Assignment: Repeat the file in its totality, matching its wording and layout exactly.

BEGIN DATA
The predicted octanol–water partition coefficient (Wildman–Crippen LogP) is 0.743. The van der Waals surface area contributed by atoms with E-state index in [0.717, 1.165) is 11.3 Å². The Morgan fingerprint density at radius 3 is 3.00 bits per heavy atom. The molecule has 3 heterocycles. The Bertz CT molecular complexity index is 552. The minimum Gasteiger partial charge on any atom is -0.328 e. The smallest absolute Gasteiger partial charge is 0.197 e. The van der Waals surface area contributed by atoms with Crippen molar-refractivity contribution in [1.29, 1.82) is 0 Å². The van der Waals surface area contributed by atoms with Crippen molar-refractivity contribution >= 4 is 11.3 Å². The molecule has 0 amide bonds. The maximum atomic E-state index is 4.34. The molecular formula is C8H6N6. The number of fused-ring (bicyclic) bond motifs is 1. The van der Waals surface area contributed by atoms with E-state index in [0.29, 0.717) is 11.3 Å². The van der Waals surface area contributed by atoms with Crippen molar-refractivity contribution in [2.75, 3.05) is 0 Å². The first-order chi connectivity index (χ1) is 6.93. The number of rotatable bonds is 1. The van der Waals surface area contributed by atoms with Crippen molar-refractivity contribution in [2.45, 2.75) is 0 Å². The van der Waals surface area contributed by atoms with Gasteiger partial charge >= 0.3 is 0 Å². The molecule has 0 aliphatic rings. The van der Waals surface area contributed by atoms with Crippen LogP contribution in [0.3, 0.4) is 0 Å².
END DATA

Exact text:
The predicted octanol–water partition coefficient (Wildman–Crippen LogP) is 0.743. The van der Waals surface area contributed by atoms with E-state index in [0.717, 1.165) is 11.3 Å². The Morgan fingerprint density at radius 3 is 3.00 bits per heavy atom. The molecule has 3 heterocycles. The Bertz CT molecular complexity index is 552. The minimum Gasteiger partial charge on any atom is -0.328 e. The smallest absolute Gasteiger partial charge is 0.197 e. The van der Waals surface area contributed by atoms with Crippen molar-refractivity contribution in [1.29, 1.82) is 0 Å². The van der Waals surface area contributed by atoms with Crippen molar-refractivity contribution >= 4 is 11.3 Å². The molecule has 0 amide bonds. The maximum atomic E-state index is 4.34. The molecular formula is C8H6N6. The number of fused-ring (bicyclic) bond motifs is 1. The van der Waals surface area contributed by atoms with E-state index in [0.29, 0.717) is 11.3 Å². The van der Waals surface area contributed by atoms with Crippen molar-refractivity contribution in [2.75, 3.05) is 0 Å². The first-order chi connectivity index (χ1) is 6.93. The number of rotatable bonds is 1. The van der Waals surface area contributed by atoms with Crippen molar-refractivity contribution in [2.45, 2.75) is 0 Å². The van der Waals surface area contributed by atoms with Gasteiger partial charge >= 0.3 is 0 Å². The molecule has 0 aliphatic rings. The van der Waals surface area contributed by atoms with Crippen LogP contribution in [0.3, 0.4) is 0 Å².